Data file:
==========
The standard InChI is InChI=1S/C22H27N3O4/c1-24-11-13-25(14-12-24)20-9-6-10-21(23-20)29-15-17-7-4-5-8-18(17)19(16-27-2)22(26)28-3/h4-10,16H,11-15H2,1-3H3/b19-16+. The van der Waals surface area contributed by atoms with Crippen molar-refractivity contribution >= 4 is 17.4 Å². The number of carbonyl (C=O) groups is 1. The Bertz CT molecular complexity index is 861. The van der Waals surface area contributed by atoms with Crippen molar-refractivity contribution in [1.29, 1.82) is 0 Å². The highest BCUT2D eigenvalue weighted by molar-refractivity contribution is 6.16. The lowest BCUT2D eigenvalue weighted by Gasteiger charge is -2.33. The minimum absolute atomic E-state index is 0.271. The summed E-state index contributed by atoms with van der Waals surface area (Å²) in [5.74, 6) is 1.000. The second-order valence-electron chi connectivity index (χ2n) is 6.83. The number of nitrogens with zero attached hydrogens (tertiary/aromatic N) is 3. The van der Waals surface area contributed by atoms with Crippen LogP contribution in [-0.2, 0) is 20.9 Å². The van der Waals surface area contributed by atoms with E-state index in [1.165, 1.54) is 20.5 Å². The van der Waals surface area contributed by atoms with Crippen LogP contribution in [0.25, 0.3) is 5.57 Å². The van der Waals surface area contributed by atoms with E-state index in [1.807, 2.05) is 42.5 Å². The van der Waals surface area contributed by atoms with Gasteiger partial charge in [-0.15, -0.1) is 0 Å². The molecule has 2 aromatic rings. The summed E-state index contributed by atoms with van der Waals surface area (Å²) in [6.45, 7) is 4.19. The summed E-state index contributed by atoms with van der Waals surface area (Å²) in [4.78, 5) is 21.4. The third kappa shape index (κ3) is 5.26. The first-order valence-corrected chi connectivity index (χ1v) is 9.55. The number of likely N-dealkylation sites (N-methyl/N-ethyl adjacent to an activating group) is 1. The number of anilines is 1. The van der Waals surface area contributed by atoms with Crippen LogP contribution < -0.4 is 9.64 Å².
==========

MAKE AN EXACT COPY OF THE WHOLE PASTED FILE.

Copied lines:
The standard InChI is InChI=1S/C22H27N3O4/c1-24-11-13-25(14-12-24)20-9-6-10-21(23-20)29-15-17-7-4-5-8-18(17)19(16-27-2)22(26)28-3/h4-10,16H,11-15H2,1-3H3/b19-16+. The van der Waals surface area contributed by atoms with Crippen molar-refractivity contribution >= 4 is 17.4 Å². The number of carbonyl (C=O) groups is 1. The Bertz CT molecular complexity index is 861. The van der Waals surface area contributed by atoms with Crippen molar-refractivity contribution in [1.29, 1.82) is 0 Å². The highest BCUT2D eigenvalue weighted by molar-refractivity contribution is 6.16. The lowest BCUT2D eigenvalue weighted by Gasteiger charge is -2.33. The minimum absolute atomic E-state index is 0.271. The summed E-state index contributed by atoms with van der Waals surface area (Å²) in [5.74, 6) is 1.000. The second-order valence-electron chi connectivity index (χ2n) is 6.83. The number of nitrogens with zero attached hydrogens (tertiary/aromatic N) is 3. The van der Waals surface area contributed by atoms with Crippen LogP contribution in [-0.2, 0) is 20.9 Å². The van der Waals surface area contributed by atoms with E-state index in [1.165, 1.54) is 20.5 Å². The van der Waals surface area contributed by atoms with Crippen LogP contribution in [0.25, 0.3) is 5.57 Å². The van der Waals surface area contributed by atoms with E-state index in [1.807, 2.05) is 42.5 Å². The van der Waals surface area contributed by atoms with Gasteiger partial charge in [-0.15, -0.1) is 0 Å². The molecule has 2 aromatic rings. The summed E-state index contributed by atoms with van der Waals surface area (Å²) in [6.45, 7) is 4.19. The summed E-state index contributed by atoms with van der Waals surface area (Å²) in [4.78, 5) is 21.4. The third kappa shape index (κ3) is 5.26. The first-order valence-corrected chi connectivity index (χ1v) is 9.55. The number of likely N-dealkylation sites (N-methyl/N-ethyl adjacent to an activating group) is 1. The number of anilines is 1. The van der Waals surface area contributed by atoms with Crippen LogP contribution < -0.4 is 9.64 Å².